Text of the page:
Best Electric SUVs 2024

Here’s a list of the best electric SUVs that you can buy in 2024.

The SUV is a classic car choice for those needing space, practicality, and a super safe car to drive and transport people. While petrol and diesel options remain the more popular version of these cars, their electric counterparts are growing in popularity thanks to their low running costs and good performance. 

That said, there are now a lot of different electric SUVs to choose from, and not all of them are good. To help you make the right choice, Car Adviser has put together a guide to the best electric SUVs you can get in the UK. 

Best electric SUVs in 2024

These are the top 10 UK electric SUVs you can buy in 2024:

  1. Kia Niro EV
  2. Nissan Ariya
  3. Hyundai Kona Electric
  4. Audi Q4 e-Tron
  5. BMW iX
  6. Tesla Model Y
  7. Jaguar I-Pace
  8. Genesis GV60
  9. Mercedes-Benz EQB
  10. Skoda Enyaq
In this guide

How to choose an Electric SUV?

Many features make an electric SUV a great option. Despite being a practical and economical class of car, only some of the models are going to be the best option for you, as some are going to have limitations.

That’s why you need to consider a few different factors to ensure that you’re choosing one of the best electric SUVs you can get. By analysing each potential car against these criteria, you’ll be able to assess the suitability of the vehicle better. 

One of the first things you should look for in an electric SUV is the car’s range per charge. Electric SUVs will be more practical the more mileage it has, go getting one with a good range will allow you to make longer or more frequent trips with the vehicle before it needs to be charged again.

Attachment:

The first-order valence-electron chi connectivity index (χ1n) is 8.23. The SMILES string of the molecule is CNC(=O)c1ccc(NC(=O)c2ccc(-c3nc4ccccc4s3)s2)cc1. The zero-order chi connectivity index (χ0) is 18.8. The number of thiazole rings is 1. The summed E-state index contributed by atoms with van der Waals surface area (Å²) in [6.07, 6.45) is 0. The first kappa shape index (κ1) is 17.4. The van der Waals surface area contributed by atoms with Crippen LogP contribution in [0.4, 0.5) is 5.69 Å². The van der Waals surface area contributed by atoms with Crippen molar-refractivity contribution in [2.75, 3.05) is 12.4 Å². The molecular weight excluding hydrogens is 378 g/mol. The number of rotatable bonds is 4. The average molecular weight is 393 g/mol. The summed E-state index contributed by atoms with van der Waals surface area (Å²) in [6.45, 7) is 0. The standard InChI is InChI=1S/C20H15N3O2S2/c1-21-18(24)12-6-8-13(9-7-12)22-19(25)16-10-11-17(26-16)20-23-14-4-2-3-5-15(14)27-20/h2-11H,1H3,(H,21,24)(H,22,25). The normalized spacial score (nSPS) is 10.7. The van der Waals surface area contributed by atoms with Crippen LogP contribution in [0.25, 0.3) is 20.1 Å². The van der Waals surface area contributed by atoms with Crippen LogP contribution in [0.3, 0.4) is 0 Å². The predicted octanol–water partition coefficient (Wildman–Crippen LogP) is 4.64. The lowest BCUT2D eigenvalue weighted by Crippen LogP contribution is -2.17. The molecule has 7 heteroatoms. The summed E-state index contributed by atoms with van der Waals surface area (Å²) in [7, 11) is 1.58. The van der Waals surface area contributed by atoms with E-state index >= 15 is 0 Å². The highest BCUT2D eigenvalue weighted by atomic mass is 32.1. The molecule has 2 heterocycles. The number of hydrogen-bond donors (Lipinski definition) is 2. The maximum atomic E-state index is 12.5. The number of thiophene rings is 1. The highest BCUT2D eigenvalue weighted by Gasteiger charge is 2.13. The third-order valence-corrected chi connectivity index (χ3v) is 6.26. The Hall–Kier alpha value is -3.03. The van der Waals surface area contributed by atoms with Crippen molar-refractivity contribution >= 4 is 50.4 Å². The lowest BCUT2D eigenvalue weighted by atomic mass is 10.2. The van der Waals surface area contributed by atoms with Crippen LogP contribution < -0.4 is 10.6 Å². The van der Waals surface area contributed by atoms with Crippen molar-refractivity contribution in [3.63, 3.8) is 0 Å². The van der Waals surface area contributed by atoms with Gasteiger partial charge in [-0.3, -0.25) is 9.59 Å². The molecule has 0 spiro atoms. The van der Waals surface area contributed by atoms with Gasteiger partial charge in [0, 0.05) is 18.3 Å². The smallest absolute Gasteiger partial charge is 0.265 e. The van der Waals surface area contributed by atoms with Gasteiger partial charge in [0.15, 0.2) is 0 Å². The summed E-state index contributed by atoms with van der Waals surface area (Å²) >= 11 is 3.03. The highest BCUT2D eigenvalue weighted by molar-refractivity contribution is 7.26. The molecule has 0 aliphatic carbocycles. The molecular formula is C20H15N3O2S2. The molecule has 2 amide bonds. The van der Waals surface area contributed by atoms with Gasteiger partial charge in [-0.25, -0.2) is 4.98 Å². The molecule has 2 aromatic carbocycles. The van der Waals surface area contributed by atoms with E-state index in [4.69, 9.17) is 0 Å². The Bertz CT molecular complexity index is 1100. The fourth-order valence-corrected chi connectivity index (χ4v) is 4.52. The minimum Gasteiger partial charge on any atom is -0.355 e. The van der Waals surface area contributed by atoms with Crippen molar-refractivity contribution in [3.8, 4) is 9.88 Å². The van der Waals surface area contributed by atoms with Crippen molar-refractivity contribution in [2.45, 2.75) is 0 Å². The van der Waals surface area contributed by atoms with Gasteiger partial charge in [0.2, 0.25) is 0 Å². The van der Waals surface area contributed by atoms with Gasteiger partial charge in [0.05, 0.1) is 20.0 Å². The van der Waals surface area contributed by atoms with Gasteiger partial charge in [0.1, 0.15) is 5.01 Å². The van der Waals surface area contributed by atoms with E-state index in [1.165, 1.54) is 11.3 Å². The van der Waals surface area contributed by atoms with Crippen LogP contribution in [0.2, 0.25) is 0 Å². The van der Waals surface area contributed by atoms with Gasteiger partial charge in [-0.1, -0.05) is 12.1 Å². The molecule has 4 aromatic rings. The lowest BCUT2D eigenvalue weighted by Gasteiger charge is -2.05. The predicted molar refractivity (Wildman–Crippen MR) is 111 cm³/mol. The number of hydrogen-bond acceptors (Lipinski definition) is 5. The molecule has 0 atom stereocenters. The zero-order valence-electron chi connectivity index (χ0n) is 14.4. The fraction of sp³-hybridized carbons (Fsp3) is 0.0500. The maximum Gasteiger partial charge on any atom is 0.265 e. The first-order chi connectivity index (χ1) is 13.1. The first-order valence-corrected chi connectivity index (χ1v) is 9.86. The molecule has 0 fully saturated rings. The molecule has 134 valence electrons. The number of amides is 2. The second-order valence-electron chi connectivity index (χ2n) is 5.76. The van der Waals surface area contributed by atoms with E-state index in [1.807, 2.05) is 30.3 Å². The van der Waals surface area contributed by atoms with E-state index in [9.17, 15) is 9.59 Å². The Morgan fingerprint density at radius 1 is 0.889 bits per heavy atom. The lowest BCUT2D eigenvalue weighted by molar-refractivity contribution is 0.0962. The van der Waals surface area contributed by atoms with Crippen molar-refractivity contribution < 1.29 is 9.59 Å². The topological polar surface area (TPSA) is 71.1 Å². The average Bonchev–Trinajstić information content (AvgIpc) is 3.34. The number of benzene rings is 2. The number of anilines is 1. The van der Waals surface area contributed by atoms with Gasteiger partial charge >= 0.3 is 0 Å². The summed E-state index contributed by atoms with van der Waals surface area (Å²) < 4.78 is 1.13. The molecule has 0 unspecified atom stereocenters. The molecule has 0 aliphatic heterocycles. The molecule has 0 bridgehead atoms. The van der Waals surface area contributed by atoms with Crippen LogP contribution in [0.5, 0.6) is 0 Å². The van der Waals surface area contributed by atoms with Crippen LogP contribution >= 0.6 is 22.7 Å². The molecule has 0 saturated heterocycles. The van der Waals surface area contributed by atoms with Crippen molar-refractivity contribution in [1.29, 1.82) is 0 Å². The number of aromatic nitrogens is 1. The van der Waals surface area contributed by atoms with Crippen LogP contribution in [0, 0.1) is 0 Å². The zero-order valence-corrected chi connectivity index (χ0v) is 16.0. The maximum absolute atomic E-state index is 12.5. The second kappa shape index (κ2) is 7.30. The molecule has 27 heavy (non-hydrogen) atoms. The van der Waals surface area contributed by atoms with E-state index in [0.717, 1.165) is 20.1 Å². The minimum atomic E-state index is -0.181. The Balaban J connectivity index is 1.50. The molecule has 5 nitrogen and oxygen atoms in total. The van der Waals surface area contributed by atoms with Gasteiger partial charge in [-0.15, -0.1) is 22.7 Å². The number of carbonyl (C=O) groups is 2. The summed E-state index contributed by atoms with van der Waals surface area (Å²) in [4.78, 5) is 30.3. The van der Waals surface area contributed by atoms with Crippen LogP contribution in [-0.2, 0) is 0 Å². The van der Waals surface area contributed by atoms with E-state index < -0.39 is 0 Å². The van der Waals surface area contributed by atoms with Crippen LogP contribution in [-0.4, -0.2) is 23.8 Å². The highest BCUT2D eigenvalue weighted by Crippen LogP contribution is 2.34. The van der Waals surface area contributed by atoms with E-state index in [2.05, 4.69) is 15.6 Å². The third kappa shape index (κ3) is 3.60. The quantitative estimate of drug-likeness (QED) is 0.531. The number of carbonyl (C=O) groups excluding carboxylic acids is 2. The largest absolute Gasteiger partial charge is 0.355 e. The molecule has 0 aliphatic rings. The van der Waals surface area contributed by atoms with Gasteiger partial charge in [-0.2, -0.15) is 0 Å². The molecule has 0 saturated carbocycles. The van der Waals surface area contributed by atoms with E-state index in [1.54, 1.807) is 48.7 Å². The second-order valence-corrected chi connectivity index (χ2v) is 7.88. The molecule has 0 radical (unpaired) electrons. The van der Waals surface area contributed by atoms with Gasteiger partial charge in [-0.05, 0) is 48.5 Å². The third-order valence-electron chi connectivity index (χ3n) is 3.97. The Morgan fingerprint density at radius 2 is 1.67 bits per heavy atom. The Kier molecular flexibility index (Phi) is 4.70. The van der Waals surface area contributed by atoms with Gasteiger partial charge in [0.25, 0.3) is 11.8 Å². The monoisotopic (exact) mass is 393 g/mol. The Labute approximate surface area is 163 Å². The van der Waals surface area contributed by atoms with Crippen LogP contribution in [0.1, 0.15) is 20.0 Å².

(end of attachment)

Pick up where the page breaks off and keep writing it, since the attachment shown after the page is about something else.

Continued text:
If you find a car that you love that may have a poor range, see if it comes with fast charging. This way, the need to recharge frequently may not be as bad, as you’ll be able to hit the road again quickly. 

In addition to the range of the electric motor, you should also consider the power. Some electric cars struggle compared to vehicles that use a traditional fuel type, meaning they may not accelerate well or have a low top speed.

When looking for the best electric SUV, you want a car that has good performance and offers a nice amount of power. Test any potential electric SUVs to see if they’re powerful enough to deal with hills; otherwise, you’ll find yourself with a vehicle that falls away from the traffic around it. 

As these cars use the SUV body type, you also want to ensure that the vehicles are comfortable and provide enough space for passengers and luggage. The large motor in electric SUVs could take up some boot space, so be sure to check to ensure that it’s still a practical car for you. 

The interior should also be nice, with comfortable seats, and the body should let in as little road noise as possible. Of course, electric SUVs are quieter, but the best options will also be able to cancel out the sound produced by other vehicles. 

With these factors in mind, we here at Car Adviser have looked at the electric SUV market to find the best options for you.

Here’s a detailed look at the top 10 best electric SUVs you should consider.:

Kia Niro EV

Kia Niro